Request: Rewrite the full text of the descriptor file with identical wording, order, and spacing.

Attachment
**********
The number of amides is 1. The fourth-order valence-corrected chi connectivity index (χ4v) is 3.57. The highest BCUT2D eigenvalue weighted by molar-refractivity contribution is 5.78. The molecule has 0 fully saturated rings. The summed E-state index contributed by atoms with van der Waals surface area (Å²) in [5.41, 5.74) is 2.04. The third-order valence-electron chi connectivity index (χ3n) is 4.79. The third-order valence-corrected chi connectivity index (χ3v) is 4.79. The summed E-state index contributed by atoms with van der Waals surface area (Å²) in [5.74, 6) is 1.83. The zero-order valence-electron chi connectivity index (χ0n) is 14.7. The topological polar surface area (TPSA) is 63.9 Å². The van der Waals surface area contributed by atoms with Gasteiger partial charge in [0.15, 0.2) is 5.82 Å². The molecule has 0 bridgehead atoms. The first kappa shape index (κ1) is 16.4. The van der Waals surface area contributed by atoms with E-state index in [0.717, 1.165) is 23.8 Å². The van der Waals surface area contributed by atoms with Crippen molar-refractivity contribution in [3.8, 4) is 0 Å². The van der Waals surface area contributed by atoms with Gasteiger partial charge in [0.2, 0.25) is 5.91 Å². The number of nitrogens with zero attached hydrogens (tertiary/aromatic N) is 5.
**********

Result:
The number of amides is 1. The fourth-order valence-corrected chi connectivity index (χ4v) is 3.57. The highest BCUT2D eigenvalue weighted by molar-refractivity contribution is 5.78. The molecule has 0 fully saturated rings. The summed E-state index contributed by atoms with van der Waals surface area (Å²) in [5.41, 5.74) is 2.04. The third-order valence-electron chi connectivity index (χ3n) is 4.79. The third-order valence-corrected chi connectivity index (χ3v) is 4.79. The summed E-state index contributed by atoms with van der Waals surface area (Å²) in [5.74, 6) is 1.83. The zero-order valence-electron chi connectivity index (χ0n) is 14.7. The topological polar surface area (TPSA) is 63.9 Å². The van der Waals surface area contributed by atoms with Gasteiger partial charge in [0.15, 0.2) is 5.82 Å². The molecule has 0 bridgehead atoms. The first kappa shape index (κ1) is 16.4. The van der Waals surface area contributed by atoms with E-state index in [0.717, 1.165) is 23.8 Å². The van der Waals surface area contributed by atoms with Crippen molar-refractivity contribution in [3.8, 4) is 0 Å². The van der Waals surface area contributed by atoms with Gasteiger partial charge in [0.2, 0.25) is 5.91 Å². The number of nitrogens with zero attached hydrogens (tertiary/aromatic N) is 5.